Baking time varies according to the size of the container. If you use 9-inch round containers, you probably need about one-and-a-half hours for baking. The thicker the cake, the more baking time is needed. You know your cake is done if you stick a fork or toothpick in the middle and it comes away with a slightly moist, not extremely wet mixture.
You can moisten your cake with more port wine after it has cooled. Enjoy!
In honor of the season, I’ve included two wonderful short stories about Christmas, one of which is centered around the ritual of baking Christmas cakes:
The zaniest, craziest story I’ve ever heard about Christmas has got to be David Sedaris’, Six to Eight Black Men. It is the story of Christmas in Holland and it involves Santa Claus and you guessed it, six to eight black men.
I will be out working with the seals all this weekend so I’m getting this week’s post in early. Sorry to throw you off with my early schedule.
So, back in May I stumbled across those crazy lost and found emails, remember? Thanks to them, I started thinking about my creative side and how that part of my life was being lost or shelved. In those emails I found I had done all this writing and photography and paintings – I created much more than I realized! What’s more, if I could do all that while having fun, how much more could I do if I set goals and got serious about my writing and my art?
So, here then, is the list of goals I set to help me focus on my creative side/work. If you are wondering about the inclusion of trips to national and state parks, don’t! Some (okay, maybe all) of my earlier posts relate in one way or another to nature and the outdoors. They feed my creative side and make me happy too. No wonder I’m so creative here in the Bay Area. It turns out that I have a new old muse. Hello Nature girl.
*Write a short play (done)
Submit said play to x competition (done and done)
*Work on poetry (done)
Submit poems to program xx (done)
Submit poems to program y (still working on it!)
Await outcome (I won’t have the results until April; am crossing my fingers and my toes!)
*Start a blog (done)
Maintain said blog and complete one post each week (done and done!)
Visual Arts: paint, paint paint!
Take a painting class or workshop (done!)
Create at least three pieces I am totally happy with (done!)
Buy a good digital camera (done)
Learn to use and master said camera (still working on it!)
Blend writing and visual arts into creative pieces (done and done!)
Visit and overnight at one state or national park (done and done)
*Sequoia (done and done)
AND in 2013:
*Enter at least one art piece (a painting) into a local and a national competition
*Try to stop destroying writing and artwork that I’m not totally satisfied with (this is a work in progress)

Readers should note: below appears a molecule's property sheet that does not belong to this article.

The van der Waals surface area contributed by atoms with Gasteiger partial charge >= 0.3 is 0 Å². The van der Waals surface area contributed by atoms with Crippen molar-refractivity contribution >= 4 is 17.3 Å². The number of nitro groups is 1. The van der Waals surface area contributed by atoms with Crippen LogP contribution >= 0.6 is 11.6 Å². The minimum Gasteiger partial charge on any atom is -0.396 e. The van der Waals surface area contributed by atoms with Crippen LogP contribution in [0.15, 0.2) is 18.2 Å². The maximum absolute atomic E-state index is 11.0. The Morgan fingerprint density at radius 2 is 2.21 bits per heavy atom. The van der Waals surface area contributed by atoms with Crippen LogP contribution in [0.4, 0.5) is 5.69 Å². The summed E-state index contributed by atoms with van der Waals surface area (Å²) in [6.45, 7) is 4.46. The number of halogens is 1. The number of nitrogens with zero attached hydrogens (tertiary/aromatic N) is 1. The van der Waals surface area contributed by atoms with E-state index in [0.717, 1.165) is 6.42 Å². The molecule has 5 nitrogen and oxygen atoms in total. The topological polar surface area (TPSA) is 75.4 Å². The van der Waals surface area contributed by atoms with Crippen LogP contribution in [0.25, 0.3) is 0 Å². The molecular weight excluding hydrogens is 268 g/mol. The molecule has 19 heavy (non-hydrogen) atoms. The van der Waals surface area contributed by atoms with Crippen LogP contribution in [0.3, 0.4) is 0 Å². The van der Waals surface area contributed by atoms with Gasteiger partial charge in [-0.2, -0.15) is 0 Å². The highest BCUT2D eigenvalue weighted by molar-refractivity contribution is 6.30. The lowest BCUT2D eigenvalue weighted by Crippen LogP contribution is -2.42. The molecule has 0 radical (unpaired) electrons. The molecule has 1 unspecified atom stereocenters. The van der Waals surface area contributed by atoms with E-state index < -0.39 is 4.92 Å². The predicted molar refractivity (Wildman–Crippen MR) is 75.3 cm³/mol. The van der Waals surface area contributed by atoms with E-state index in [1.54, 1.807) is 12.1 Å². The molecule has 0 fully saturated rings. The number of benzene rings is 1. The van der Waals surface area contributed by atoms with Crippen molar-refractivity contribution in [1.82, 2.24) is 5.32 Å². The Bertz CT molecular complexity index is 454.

*Enroll in a workshop at the Crucible or take a drawing class (hope I have enough money for this!)
*Visit and overnight at a state or national park outside of California (Yellowstone or Grand Canyon) and/or visit Picasso’s, Guernica, in Madrid museum (hope I have enough money for this too!)
Thank you for hanging with me. Next week I’ll give you my Jamaican Christmas cake recipe. I’ve been busy these past few nights making cakes for family, friends and co-workers. Let the festivities begin!
From the East Bay, to the peninsula, to the foothills and into the Santa Cruz Mountains, it has been a glorious year. Winter is now just around the corner. Let’s hope there will be lots of rain from now on in.
The Bay Area had its first significant end of year rains, a small storm, in October. This ended our normal six-month dry spell. Fire season, typically over by October, November, is but a distant memory, or at least so one hopes.
The second set of rains came along this weekend, causing M. to cancel our hike across the Monte Bello ridge. I guess she knows best. She, after all, looks into a foggy mountainside while I enjoy a sunny, no-fog drip in my corner of the Bay Area. A walk in the mist and fog would have been muddy but fun. Oh well, soap-making and a walk around the farm were equally fun and muddy.
The above photograph of a persimmon tree laden with fruit was taken today at Hidden Villa. The tree stands like a lone sentinel across from an outdoor kitchen. It is now mid-November, and it is a misty, alternately sunny and cloudy, slightly chilly, wonderfully wet day here in the Los Altos Hills. Little squirrels, why so lazy? The persimmons are beginning to rot on the tree. Why don’t you get to work and eat them up or is it that you are waiting for the interns to harvest and feed the fruits to the farm animals? Hmmm, I wonder if persimmon would be a good addition to the next batch of soap?